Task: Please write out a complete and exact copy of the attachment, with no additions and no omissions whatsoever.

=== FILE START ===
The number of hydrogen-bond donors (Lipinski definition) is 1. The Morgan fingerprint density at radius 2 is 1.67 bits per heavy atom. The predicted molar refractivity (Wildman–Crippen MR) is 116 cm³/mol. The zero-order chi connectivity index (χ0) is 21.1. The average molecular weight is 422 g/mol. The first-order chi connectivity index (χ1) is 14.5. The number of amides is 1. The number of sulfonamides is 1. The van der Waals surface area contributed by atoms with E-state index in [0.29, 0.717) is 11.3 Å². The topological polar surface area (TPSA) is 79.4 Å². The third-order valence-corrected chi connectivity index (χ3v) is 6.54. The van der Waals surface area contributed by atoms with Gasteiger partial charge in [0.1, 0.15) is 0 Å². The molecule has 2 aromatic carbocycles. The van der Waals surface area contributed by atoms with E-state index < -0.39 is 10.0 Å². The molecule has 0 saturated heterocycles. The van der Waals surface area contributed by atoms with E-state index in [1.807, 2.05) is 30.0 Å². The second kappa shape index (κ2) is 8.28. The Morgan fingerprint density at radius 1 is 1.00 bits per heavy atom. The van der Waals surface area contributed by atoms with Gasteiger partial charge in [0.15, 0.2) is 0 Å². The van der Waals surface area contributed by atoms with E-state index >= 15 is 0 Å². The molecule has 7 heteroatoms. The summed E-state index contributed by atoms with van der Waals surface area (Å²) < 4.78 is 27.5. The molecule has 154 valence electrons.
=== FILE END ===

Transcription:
The number of hydrogen-bond donors (Lipinski definition) is 1. The Morgan fingerprint density at radius 2 is 1.67 bits per heavy atom. The predicted molar refractivity (Wildman–Crippen MR) is 116 cm³/mol. The zero-order chi connectivity index (χ0) is 21.1. The average molecular weight is 422 g/mol. The first-order chi connectivity index (χ1) is 14.5. The number of amides is 1. The number of sulfonamides is 1. The van der Waals surface area contributed by atoms with E-state index in [0.29, 0.717) is 11.3 Å². The topological polar surface area (TPSA) is 79.4 Å². The third-order valence-corrected chi connectivity index (χ3v) is 6.54. The van der Waals surface area contributed by atoms with Gasteiger partial charge in [0.1, 0.15) is 0 Å². The molecule has 2 aromatic carbocycles. The van der Waals surface area contributed by atoms with E-state index < -0.39 is 10.0 Å². The molecule has 0 saturated heterocycles. The van der Waals surface area contributed by atoms with E-state index in [1.807, 2.05) is 30.0 Å². The second kappa shape index (κ2) is 8.28. The Morgan fingerprint density at radius 1 is 1.00 bits per heavy atom. The van der Waals surface area contributed by atoms with Gasteiger partial charge in [0.15, 0.2) is 0 Å². The van der Waals surface area contributed by atoms with E-state index >= 15 is 0 Å². The molecule has 7 heteroatoms. The summed E-state index contributed by atoms with van der Waals surface area (Å²) < 4.78 is 27.5. The molecule has 154 valence electrons.